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First published January 1, 1905
This being so, the only way of arriving at a conclusion of any value is to experiment, to test, by working them out, two hypotheses--that Jesus felt Himself to be the Messiah, as the sources assert, or that He did not feel himself to be so, as His conduct implies; or else to try to conjecture what kind of Messianic consciousness His must have been, if it left His conduct & his discourses unaffected. The conclusion is that we possess no psychology of the Messiah.Later, Schweitzer examines the research of two other scholars, Bahrdt & Venturini & comments that "from a historical point of view, testimony by the disciples on the life of Jesus offers no real explanations for the series of occurrences surrounding the life of Jesus, seeming to make Him subservient to a secret society, not acting with a perfect freedom but as showing a certain passivity, rather than someone who purposed to found a kingdom."
a strange longing for persecution & martyrdom had taken possession of Him. He has turned aside from His true path. The gentle, faithful, long-eyelashed mule bears Him amidst the acclamation of the multitude, through the gate of the capital.There is also a commentary on the fact that three languages met in Galilee in the time of Jesus--Hebrew, Aramaic & Greek, with the relation that each stood to each other, not completely known but perhaps the inherent cause of different & even contradictory translations of religious writings & religious instruction.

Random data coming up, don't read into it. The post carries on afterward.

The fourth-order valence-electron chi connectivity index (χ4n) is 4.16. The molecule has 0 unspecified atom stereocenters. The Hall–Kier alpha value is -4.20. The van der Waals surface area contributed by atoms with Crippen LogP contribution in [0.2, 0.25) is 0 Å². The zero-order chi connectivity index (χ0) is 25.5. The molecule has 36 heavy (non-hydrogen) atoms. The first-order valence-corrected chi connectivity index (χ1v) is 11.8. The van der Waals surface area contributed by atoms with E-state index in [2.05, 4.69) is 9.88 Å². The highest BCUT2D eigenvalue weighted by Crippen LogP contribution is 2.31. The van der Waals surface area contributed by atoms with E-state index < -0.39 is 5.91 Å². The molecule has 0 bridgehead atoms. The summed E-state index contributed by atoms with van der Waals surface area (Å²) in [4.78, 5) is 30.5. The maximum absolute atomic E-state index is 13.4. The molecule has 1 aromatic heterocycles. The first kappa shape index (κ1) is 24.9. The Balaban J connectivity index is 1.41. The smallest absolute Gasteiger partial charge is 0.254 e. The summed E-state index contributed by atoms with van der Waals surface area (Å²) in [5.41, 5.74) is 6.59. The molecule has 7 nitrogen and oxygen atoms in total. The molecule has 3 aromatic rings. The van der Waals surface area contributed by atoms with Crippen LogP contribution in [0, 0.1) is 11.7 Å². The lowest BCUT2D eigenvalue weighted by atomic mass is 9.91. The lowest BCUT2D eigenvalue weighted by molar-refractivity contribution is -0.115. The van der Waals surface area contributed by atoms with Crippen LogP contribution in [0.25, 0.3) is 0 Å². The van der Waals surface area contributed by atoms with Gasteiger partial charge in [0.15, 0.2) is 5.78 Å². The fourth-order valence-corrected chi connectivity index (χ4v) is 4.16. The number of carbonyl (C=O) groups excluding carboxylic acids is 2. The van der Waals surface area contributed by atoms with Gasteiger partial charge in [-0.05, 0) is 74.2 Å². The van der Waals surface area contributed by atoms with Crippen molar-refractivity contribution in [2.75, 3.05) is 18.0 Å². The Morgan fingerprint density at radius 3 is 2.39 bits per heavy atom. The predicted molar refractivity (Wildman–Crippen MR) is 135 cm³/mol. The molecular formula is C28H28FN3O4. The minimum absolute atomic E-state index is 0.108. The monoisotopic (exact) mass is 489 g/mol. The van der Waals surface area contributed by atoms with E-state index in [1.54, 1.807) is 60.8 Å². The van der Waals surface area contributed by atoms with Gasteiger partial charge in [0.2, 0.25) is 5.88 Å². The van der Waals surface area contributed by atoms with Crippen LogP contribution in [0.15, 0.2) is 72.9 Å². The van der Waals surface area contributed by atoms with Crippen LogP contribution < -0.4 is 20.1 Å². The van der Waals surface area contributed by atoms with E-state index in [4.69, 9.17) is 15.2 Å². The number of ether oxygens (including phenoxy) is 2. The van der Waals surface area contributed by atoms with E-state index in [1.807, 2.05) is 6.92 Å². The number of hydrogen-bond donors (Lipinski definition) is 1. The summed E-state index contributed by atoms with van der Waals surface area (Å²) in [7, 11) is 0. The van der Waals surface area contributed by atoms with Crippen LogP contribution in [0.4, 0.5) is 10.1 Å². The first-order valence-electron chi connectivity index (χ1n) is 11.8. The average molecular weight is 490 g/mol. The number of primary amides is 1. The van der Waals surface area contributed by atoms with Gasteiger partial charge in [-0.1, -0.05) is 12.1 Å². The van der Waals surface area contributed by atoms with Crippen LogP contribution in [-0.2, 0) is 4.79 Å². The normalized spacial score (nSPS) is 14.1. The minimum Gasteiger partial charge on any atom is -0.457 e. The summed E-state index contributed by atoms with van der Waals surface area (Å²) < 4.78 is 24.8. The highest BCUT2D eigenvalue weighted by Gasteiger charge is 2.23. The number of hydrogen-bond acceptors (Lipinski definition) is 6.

The stage is dark & becomes constantly darker, until at last, through the darkness of the scene, there is faintly visible the figure of a woman--of her who in her deep grief beside the grave was by her vision to call to life again Him whom she loved. There is darkness too in the disciples & in that of the master. Did He regret His too exalted nature? Did He, a martyr to his own greatness, weep that he had not remained the simple carpenter of Nazareth? We do not know.
When, at some future day, our period of civilisation shall lie, closed and completed, before the eyes of later generations, German theology will stand out as a great, a unique phenomenon in the mental and spiritual life of our time. For nowhere save in the German temperament can there be found in the same perfection the living complex of conditions and factors-of philosophic thought, critical acumen, historical insight, and religious feeling-without which no deep theology is possible.